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Il past president di Ferpi nel Journal of Communication Management

20/09/2004
Vi sono delle testate, ad esempio The Lancet nel campo medico, Financial Times per quello economico, che "lasciano il segno" nei loro rispettivi settori. Una di queste, per la nostra attività, è il Journal of Communication Management, della Henry Stewart Publications. Non soltanto il numero che trovate qui sotto riporta due interventi molto significativi di Toni Muzi Falconi, ma il nostro past president è anche stato chiamato a far parte del board della testata: un riconoscimento davvero molto importante. E' la prima volta che accade. Complimenti a Toni. Un altro segno di presenza a livello internazionale che onora la Ferpi.(e.c.) - The Journal of Communication ManagementEd ecco l'intervento di Toni Muzi Falconi su The Journal of Communication Management:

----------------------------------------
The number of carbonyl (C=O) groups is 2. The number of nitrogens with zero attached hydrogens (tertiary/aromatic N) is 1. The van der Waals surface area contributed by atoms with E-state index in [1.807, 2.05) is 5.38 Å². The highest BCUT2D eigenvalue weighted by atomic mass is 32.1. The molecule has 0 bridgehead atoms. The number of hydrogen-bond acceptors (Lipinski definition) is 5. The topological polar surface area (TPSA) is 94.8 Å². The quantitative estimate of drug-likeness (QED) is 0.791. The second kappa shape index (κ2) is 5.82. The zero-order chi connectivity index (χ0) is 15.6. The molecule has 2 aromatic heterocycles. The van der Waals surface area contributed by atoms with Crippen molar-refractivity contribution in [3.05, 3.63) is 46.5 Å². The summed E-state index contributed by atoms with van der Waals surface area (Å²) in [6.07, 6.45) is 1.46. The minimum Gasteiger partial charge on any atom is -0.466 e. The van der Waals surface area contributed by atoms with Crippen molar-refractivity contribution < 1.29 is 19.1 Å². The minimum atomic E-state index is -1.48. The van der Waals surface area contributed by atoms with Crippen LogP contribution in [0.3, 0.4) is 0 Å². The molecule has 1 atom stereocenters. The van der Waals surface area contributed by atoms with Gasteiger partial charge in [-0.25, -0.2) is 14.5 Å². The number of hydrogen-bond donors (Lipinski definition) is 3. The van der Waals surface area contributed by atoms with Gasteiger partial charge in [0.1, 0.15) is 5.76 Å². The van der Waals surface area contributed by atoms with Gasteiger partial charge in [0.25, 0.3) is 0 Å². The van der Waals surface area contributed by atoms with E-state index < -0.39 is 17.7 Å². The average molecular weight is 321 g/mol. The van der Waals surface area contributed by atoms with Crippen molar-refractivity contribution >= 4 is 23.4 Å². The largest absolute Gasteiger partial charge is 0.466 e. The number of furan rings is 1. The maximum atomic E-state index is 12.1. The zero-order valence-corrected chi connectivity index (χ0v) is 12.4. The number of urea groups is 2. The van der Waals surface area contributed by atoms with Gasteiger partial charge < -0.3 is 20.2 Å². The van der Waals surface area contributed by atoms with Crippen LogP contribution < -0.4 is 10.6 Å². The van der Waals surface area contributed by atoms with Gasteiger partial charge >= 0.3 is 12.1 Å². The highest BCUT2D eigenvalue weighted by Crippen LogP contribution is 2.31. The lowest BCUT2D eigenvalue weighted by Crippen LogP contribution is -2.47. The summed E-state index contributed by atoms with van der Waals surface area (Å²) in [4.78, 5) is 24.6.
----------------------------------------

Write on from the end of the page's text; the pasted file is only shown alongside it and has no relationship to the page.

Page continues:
Toni Muzi Falconi for The Journal of Communication Management6-1-20041.If Corporate Social Responsibility -as applied today by many organisations around the world- is truly - as some say - only a public relations invention, and supposedly (at least so far…) an effective one, why –one wonders- is the pr community not applying its own invention to itself?External pressures are mounting and time seems to be short: a profession increasingly, repeatedly and consistently accused by credible sources of complicating the democratic process or not being accountable in its contribution to organisational results would be expected to at least try and behave in a socially responsible and a fully accountable manner.2.But what is the public relations community?Reasonable estimates indicate at 3 million the number of individuals who in the world today are professionally involved in an albeit extensive, but nevertheless publicly perceived interpretation of public relations. Only less than 10% of these belong to a professional association (national, international or even specialised in one of the diversified practices), and it can reasonably be said that belonging does imply being consciously part of a community. This, to conclude that the core global pr community is formed by some 250 thousand professionals, while the extended global pr community comprises some 3 million people - a far from unified community as readers will agree.3.It seems difficult here not to immediately grasp that our profession's longstanding ‘public perception and legitimacy -or if one prefers- license to operate issue' is arguably based on this mismatch, which offers little analogy in other new or old professions, and leads many observers to state that only a very tiny minority of professionals fully grasp the understanding of how the terms ethics and public relations are deeply interrelated in day-to-day substance and not merely in perception.This conclusion would be easy if we assumed the core community as being mostly formed by respected, competent and reliable professionals while the extended one (the other 2.750.000) as being also formed by sleazes, flacks, spin doctors, bandits and the like.However we know from everyday experience that this assumption has little bearing with the truth.Many non members are possibly better professionals than many members: they simply don't join: a) because they don't wish to mix with existing members they either don't know or respect; b) because some do not seem to have conscious need of associations; c) because many are not even fully aware -nor, if they are, happy- of being in a profession which is called public relations; d) because some know (or believe..) they would not be accepted if they tried to join.4.In any case, this argument is no excuse for existing associations not to vigorously adopt proactive policies based on that same social responsibility concept their members push their clients and employers into adopting. If they did this, and properly let it be known to their stakeholders (amongst which potential members are an important segment), associations would probably attract a higher number and overall quality of members.The implication is that the more aware segments of the profession need very much to get their act together and attract the attention of the larger and unaware parts of the pr community in order to:° define and promote the adoption of socially responsible practice standards;° define and promote the adoption of accountable procurement, measurement and evaluation standards.5.But, in trying to do this, some could spot a potential contradiction between accountability (vis-a-vis private, public, social businesses who require managerial standards from all contributing functions) and social responsibility (vis-a-vis critics like consumerists, environmentalists, governments and media, who accuse us of pushing public policy processes into protecting or enhancing what often prove to be very private interests).Do clients and employers usually expect and demand socially responsible and accountable behaviour from their public relators?Helas… these are the Scilla and Cariddi boundaries which confine the policy terrain for associations who wish to appropriately address these issues.6.A first immediate implication for associations doing this would be the adoption of full financial and non financial reporting guidelines.Today, only a handful of the 60 plus associations who form the Global Alliance for Public Relations and Communication Management -the nearest and most effective instrument the profession has created to begin to develop global general principles- publish and distribute to members and non members an annual report, and none of them are triple bottom line nor do they follow GRI indicators!A second immediate consequence would see associations involved in activities based on stakeholder and not only member expectations, which inevitably imply:a) outspoken and bold advocacy platforms to protect the profession from public abuse by denouncing non member behaviour (and that's fairly easy, as much as rare..)andb) no cover-up for members as well as deciding a definite halt to arguing the practical impossibility of implementing ethic codes under the continued threat of litigation: an alibi which could also mean that associations do not wish others to be involved in the monitoring of member professional practices.And one would find it difficult to call this a socially responsible behaviour.A third implication of a socially responsible policy could well include intensive and proactive lobbying for erga omnes regulation on specific pr practices which mostly impact on the public interest, as well as the promotion of incentives or even an obligation that contractual assignments between corporate and consultancy members include specific criteria for performance evaluation.7.Professional associations, rather than waiting to be pushed into joining the Global Alliance and paying ‘lip service' to its activities, should to the contrary focalise their efforts and pressures in making explicit CSR and accountability policies work….effectively and quickly.Beginning, for example, by promoting a correct positioning of this CSR fad which today pervades our profession and many organisations across the globe.The most recent trend seems to be in assigning responsibility for CSR to the public relations function. In my view, this trend is a mistake and its practical effect is to trivialize the very concept of CSR turning it into -at best- a communication tool or, as many say, ‘a pr exercise'.There is no denying that corporate social responsibility is, de facto, an ‘answer' to stakeholder pressures by an organisation and in itself does have strong communicative features, both inside and outside the organisation. But the communication of corporate social responsibility is only one of its integral and strategic components and, of course, should be managed and coordinated by the public relations function.A task in itself which is sufficiently relevant to the organisation to allow the public relations function to grow organically, without necessarily adopting a ‘pr-integralistic' approach whose major risk is to end up with a whimsical  and generic perception of CSR.But then, if not the pr director, who should be in charge of  CSR?In my view, it should be the CEO, as no implementation of a CSR policy will ever be effective if the CEO is not fully and visibly pushing it.8.To begin summing up, almost 90% of public relations professionals do not belong to associations and therefore are left untouched by attempts to define and implement socially responsible and accountable professional standards. On the other hand, associations -faute de mieux- are increasingly called upon by stakeholders to represent general as well as specific interests of the profession as a whole, and not only on behalf of their members.How can associations realistically and effectively cope with this apparent contradiction?9.Maybe Ed Bernays was right when he lobbied to make a state license mandatory for public relators only to be defeated by his own colleagues who argued strongly that public relations is a fundamental right for every individual in a democratic society?Do we still agree today with this (to say the least) lofty argument used against Bernays, or are we just once again paying ‘lip service' to the rhetoric and persuasive foundations of our profession?After having healthily lived through 43 years of a highly diversified public relations career and having often argued on behalf of this very first amendment issue with the same vigour with which I for years unabashedly defended smoker rights against intolerant antis…today I am not so sure that I wouldn't agree with the old man….Let's put it this way….if national states made it compulsory for public relators to obtain a license to operate, associations would indeed represent the profession. But if one looks at Nigeria and Brasil,  where licensing has been mandatory for many years, indications are that the profession has not visibly improved practice standards and that many local professionals call themselves something else in order to avoid the licensing scheme….which would also suggest little if any correlation between the level of public relations standards and the activities of professional associations.10.I have argued that the relationship between ethics and corporate social responsibility, from a public relator's point of view, is strongly related to the activities of professional associations who find themselves half way between certain irrelevance and uncertain innovation. I would suggest the latter is far more attractive than the former.Toni Muzi Falconi